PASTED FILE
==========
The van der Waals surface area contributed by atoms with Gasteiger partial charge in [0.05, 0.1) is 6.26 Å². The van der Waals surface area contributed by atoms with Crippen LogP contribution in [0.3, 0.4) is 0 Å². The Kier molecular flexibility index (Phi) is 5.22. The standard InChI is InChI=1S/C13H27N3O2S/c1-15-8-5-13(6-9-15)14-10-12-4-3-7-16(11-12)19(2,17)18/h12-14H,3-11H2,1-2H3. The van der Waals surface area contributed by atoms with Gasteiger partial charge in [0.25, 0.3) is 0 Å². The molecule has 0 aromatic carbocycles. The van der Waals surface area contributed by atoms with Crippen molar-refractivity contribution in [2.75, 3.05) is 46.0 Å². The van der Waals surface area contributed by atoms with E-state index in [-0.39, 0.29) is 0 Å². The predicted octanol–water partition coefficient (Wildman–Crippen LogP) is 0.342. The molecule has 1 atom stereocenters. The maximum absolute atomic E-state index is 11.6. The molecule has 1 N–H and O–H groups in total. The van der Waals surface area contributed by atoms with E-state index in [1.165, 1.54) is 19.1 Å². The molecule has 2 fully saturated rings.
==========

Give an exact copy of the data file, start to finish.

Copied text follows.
The van der Waals surface area contributed by atoms with Gasteiger partial charge in [0.05, 0.1) is 6.26 Å². The van der Waals surface area contributed by atoms with Crippen LogP contribution in [0.3, 0.4) is 0 Å². The Kier molecular flexibility index (Phi) is 5.22. The standard InChI is InChI=1S/C13H27N3O2S/c1-15-8-5-13(6-9-15)14-10-12-4-3-7-16(11-12)19(2,17)18/h12-14H,3-11H2,1-2H3. The van der Waals surface area contributed by atoms with Gasteiger partial charge in [0.25, 0.3) is 0 Å². The molecule has 0 aromatic carbocycles. The van der Waals surface area contributed by atoms with Crippen molar-refractivity contribution in [2.75, 3.05) is 46.0 Å². The van der Waals surface area contributed by atoms with E-state index in [-0.39, 0.29) is 0 Å². The predicted octanol–water partition coefficient (Wildman–Crippen LogP) is 0.342. The molecule has 1 atom stereocenters. The maximum absolute atomic E-state index is 11.6. The molecule has 1 N–H and O–H groups in total. The van der Waals surface area contributed by atoms with E-state index in [1.165, 1.54) is 19.1 Å². The molecule has 2 fully saturated rings.